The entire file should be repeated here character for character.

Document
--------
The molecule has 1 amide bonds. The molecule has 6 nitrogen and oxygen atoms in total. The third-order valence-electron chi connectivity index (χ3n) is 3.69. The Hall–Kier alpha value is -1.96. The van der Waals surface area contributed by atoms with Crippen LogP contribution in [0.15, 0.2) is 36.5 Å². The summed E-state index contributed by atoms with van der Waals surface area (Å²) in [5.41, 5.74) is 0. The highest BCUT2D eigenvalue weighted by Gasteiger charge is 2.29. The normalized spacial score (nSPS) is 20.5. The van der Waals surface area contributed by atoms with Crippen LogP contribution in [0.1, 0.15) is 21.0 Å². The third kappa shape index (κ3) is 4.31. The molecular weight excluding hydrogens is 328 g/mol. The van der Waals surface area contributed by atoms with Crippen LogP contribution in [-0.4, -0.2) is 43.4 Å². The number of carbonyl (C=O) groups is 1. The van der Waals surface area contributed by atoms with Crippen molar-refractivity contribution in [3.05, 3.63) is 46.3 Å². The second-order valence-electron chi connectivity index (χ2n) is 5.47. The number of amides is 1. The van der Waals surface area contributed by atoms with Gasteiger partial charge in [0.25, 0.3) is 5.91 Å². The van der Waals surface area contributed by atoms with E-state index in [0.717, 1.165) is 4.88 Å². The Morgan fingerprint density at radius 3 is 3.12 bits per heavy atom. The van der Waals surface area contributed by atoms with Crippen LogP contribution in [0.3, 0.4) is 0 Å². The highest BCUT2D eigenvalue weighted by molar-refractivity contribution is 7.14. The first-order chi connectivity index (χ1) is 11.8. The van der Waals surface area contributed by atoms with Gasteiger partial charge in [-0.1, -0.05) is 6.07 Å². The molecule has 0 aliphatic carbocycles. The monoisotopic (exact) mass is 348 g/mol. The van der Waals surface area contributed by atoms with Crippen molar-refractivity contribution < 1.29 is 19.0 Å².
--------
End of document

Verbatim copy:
The molecule has 1 amide bonds. The molecule has 6 nitrogen and oxygen atoms in total. The third-order valence-electron chi connectivity index (χ3n) is 3.69. The Hall–Kier alpha value is -1.96. The van der Waals surface area contributed by atoms with Crippen LogP contribution in [0.15, 0.2) is 36.5 Å². The summed E-state index contributed by atoms with van der Waals surface area (Å²) in [5.41, 5.74) is 0. The highest BCUT2D eigenvalue weighted by Gasteiger charge is 2.29. The normalized spacial score (nSPS) is 20.5. The van der Waals surface area contributed by atoms with Crippen LogP contribution in [0.1, 0.15) is 21.0 Å². The third kappa shape index (κ3) is 4.31. The molecular weight excluding hydrogens is 328 g/mol. The van der Waals surface area contributed by atoms with Crippen LogP contribution in [-0.4, -0.2) is 43.4 Å². The number of carbonyl (C=O) groups is 1. The van der Waals surface area contributed by atoms with Crippen molar-refractivity contribution in [3.05, 3.63) is 46.3 Å². The second-order valence-electron chi connectivity index (χ2n) is 5.47. The number of amides is 1. The van der Waals surface area contributed by atoms with Gasteiger partial charge in [0.25, 0.3) is 5.91 Å². The van der Waals surface area contributed by atoms with E-state index in [0.717, 1.165) is 4.88 Å². The Morgan fingerprint density at radius 3 is 3.12 bits per heavy atom. The van der Waals surface area contributed by atoms with Crippen LogP contribution in [0.3, 0.4) is 0 Å². The highest BCUT2D eigenvalue weighted by molar-refractivity contribution is 7.14. The first-order chi connectivity index (χ1) is 11.8. The van der Waals surface area contributed by atoms with Gasteiger partial charge in [-0.1, -0.05) is 6.07 Å². The molecule has 0 aliphatic carbocycles. The monoisotopic (exact) mass is 348 g/mol. The van der Waals surface area contributed by atoms with Crippen molar-refractivity contribution < 1.29 is 19.0 Å².